• Jeff King

Tara Brooch

The Tara brooch is one of the most significant finds from the “Golden Age” of Celtic history. Comprised of gold, silver, and copper, it forms a complete circle.. The Early Medieval Age of Celtic history, brooches bore significance as demonstrations of status and wealth most notably worn by royalty and nobility. Clergy were also known to wear Celtic brooches. Christian symbolism has been noted in their design although the Celtic brooch pre-dates Christianity. The Tara brooch is displayed in Dublin’s National Museum of Ireland.


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The Celtic Brooch

Significance and Uses


During the Iron Age and Roman period, brooches began as the primary means of fastening a shawl closed to protect from the harsh Irish wind and rain. As they were utilitarian in nature, they were generally made of iron or copper. They were used first by men to attach at the shoulder and later by women to attach at the breast.


In the Early Medieval Age of Celtic history, brooches bore significance as demonstrations of status and wealth most notably worn by royalty and nobility. They became much more intricate and were made of precious metals like gold, silver, and copper. Clergy were also known to wear Celtic brooches. Christian symbolism has been noted in their design although the Celtic brooch pre-dates Christianity.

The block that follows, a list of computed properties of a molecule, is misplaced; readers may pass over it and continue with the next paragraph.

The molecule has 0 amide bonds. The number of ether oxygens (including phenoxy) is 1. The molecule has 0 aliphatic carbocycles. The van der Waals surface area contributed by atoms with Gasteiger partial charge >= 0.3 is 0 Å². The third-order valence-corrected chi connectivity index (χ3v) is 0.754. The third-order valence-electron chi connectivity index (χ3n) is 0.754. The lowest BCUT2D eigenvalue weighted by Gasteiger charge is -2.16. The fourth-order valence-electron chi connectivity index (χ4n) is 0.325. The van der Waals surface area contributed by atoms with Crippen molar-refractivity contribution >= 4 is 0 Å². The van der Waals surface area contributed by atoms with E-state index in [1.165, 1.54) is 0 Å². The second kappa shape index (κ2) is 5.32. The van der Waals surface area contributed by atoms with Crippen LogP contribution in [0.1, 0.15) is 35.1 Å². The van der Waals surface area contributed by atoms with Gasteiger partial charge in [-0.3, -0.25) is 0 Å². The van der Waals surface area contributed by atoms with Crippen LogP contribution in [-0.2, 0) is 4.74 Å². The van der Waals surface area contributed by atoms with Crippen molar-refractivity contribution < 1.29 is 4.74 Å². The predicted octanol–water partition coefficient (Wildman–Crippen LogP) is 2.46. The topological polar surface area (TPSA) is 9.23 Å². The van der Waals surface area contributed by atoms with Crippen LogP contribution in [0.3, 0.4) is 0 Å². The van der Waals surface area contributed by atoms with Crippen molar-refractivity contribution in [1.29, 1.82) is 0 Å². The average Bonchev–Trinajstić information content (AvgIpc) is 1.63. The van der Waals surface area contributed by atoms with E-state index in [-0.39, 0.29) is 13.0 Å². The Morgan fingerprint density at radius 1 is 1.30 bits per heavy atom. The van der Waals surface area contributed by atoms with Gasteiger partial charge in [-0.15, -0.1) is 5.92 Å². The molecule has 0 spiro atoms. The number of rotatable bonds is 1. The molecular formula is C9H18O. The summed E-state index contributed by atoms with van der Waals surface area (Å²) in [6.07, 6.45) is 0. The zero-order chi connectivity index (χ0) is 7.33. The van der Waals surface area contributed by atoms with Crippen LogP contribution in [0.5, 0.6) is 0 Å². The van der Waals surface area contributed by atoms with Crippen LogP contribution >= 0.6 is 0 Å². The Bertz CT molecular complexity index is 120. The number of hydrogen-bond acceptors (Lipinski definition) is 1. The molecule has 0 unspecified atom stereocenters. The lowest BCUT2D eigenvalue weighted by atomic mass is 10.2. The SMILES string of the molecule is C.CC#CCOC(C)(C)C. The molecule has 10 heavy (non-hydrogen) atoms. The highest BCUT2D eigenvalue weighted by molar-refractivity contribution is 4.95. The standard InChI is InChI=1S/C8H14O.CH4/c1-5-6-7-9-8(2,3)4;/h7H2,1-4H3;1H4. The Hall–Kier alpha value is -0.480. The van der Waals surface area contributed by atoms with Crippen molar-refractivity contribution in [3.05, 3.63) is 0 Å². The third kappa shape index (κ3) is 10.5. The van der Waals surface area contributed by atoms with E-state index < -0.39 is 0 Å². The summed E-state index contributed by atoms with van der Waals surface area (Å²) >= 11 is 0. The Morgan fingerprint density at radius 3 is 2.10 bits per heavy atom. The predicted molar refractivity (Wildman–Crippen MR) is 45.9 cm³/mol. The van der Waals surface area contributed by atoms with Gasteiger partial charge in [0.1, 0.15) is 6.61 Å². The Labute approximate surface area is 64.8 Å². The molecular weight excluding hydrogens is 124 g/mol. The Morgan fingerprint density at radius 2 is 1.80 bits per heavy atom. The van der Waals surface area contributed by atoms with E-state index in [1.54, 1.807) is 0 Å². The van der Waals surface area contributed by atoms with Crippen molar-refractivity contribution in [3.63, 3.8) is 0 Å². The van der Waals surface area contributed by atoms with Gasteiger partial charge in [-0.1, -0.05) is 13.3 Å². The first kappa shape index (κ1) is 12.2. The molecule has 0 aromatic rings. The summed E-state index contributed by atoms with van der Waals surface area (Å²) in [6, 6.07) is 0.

Design


The Celtic Brooch is also called a pennanular or pseudo-pennanular brooch. Pennanular refers to brooches which form an incomplete circle. Pseudo-pennanular brooches refer to those forming a complete circle.


The 8th Century Tara brooch is considered “The Book of Kells” of Celtic jewelry given that it is representative of the artistic and historic tradition of Celtic metalwork.


The Tara brooch is one of the most significant finds from the “Golden Age” of Celtic history. The brooch is comprised of gold, silver, and copper. It forms a complete circle although considered a pseudo-pennunular brooch due to its appearance as a semi- or broken circle. The design is intricate and elaborate with interlace evident on the front and back of the brooch with chip carving, embossment, filigree, and granulation. The metal is complete with three-dimensional animal heads and inlays of amber and colored glass adornments.


Sources & Bibliography


National Museum of Ireland. The Tara Brooch.


Patrick, Neil. Dating from the early medieval period, the Londesborough Brooch is a Celtic pseudo-penannular brooch from Ireland, elaborate example of a dress fastener The Vintage News. 2016-07-27

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